This thought wave started over the weekend when my friend Cathleen came over to visit and see our renovation progress at Still Waters. Cathleen brought a pineapple. It was a sweet and thoughtful gesture. After our visit, I remembered that I thought of pineapple a few days prior when I bought a frozen bag of it at the grocery store. Later that afternoon, I went into the basement to switch over the laundry and saw a shelf on Tao's work table with a small pineapple finial for a hook. Pineapples everywhere. Okay, clearly this is a sign. Yes, Universe, I'm paying attention. When I googled "meaning of pineapple" there were all sorts of articles on pineapples as symbols of hospitality, the origination of pineapple hospitality in the south and even a snarky result of why are you googling what pineapple is, you idiot (f-bombs intentionally omitted). I continued my search because what I really wanted to find was the spiritual meaning of pineapple. This article gave me some insights and satisfied my inquiry.
This morning, considering my waking thoughts, I found this inspiring sermon on Radical Hospitality by Rev. Dr. Marilyn Sewell, minister emerita of the First Unitarian Church in Portland, Oregon. The whole sermon in its entirety is a beautiful read. Even as a non-member of their church reading this sermon long after its delivery, it made me feel included. Even though I'm on the other side of the country, I felt welcome. This line is what struck me the most: "I’m not talking about being politically correct, or legalistic—I’m talking about hospitality as [a] spiritual practice. I’m not talking about just opening the doors—I’m talking about opening the heart."
Yes! Hosting guests and groups at Still Waters is about opening the heart. Softening the edges. Opening the mind. Being gentle with ourselves and others. Opening the heart brings vulnerability, and many of us don't want to feel vulnerable. That's an opportunity for discomfort and even pain. But if I can be with it, let it in, there is an opportunity for growth.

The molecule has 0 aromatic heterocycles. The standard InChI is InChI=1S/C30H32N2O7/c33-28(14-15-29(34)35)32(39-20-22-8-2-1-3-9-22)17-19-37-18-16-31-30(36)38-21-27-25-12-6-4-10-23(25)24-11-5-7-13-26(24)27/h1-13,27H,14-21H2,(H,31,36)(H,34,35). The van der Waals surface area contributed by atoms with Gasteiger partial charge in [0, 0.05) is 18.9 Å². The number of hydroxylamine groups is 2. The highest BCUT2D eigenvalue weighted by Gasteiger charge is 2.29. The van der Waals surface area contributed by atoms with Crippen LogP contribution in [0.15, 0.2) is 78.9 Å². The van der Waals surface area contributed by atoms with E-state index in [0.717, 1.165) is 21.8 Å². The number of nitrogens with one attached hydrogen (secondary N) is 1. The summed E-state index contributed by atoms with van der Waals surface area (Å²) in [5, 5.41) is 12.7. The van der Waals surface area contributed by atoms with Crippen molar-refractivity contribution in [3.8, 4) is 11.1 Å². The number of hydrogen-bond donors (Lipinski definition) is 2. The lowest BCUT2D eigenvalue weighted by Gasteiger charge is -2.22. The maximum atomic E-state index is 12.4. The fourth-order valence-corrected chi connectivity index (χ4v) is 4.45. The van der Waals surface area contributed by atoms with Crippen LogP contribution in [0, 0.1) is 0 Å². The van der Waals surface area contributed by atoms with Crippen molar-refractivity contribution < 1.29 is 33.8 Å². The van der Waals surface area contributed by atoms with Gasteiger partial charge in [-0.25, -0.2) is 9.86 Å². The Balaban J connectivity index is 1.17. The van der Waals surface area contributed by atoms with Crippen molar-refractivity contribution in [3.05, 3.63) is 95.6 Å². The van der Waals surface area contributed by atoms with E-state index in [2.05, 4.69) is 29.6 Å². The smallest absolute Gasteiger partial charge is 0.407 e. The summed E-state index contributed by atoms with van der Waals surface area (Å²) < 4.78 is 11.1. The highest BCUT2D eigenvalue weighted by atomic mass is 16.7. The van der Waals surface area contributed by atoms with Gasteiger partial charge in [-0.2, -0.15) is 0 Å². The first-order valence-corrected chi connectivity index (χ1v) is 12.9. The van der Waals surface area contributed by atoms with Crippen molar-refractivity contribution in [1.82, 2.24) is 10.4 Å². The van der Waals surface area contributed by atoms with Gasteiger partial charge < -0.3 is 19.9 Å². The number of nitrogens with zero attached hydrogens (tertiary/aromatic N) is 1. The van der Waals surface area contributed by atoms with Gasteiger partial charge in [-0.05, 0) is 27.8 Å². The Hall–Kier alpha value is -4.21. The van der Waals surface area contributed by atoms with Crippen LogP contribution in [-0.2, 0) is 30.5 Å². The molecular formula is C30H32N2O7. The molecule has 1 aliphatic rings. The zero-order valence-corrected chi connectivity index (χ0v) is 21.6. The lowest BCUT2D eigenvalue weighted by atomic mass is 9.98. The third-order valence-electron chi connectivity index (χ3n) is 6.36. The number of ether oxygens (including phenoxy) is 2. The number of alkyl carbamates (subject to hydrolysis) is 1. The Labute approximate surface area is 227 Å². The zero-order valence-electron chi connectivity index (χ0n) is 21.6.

I hope to be ever reminded of this approach and the idea of hospitality as a spiritual practice. Let the practice begin again!
Last night, outside in the crisp air, I looked up and saw the moonrise, then turned toward the house and saw this sunrise. 😉 Our neighbor Laura Parsons created this beautiful stained glass art and Tao was determined to get it into the new part of the house, literally. Tao built the encasement and our builder installed it. Guests staying in the sunrise bedroom see the view from the other side. It is breathtaking and a showcase piece of our second story.
As we round the corner and get closer to reopening Still Waters, we needed to clear an area where Cottage Trinity and Four Directions stood. These cottages were previously identified as three and four. While there are countless memories created in these buildings, they were dormant for over 20 years. The cottages were located where the new septic leach field for the main house will be constructed. Our local Voluntown fire chief asked us to consider using those cottages for fire training. We said YES! This brings us full circle.
Yesterday about 30 men and women in full fire gear came to the property and conducted a very controlled burn of both cottages. It was an excellent training exercise with a lot of positive energy. It all was perfect in its execution. We are grateful to the Voluntown Volunteer Fire Dept No. 1 for their professionalism, attention to detail, impeccable control of the entire situation, and great communication before, during, and after the fire. Check out social media for more images.
Cottage Trinity in full blaze.
Cottage Four Directions in flames.
The fire department used Still Waters Pond as its water source, controlled by the professional firefighters.
Some of their equipment.
Here’s what remains before clean up. It’s remarkable how the trees around the cottages were protected by their targeted water sprays.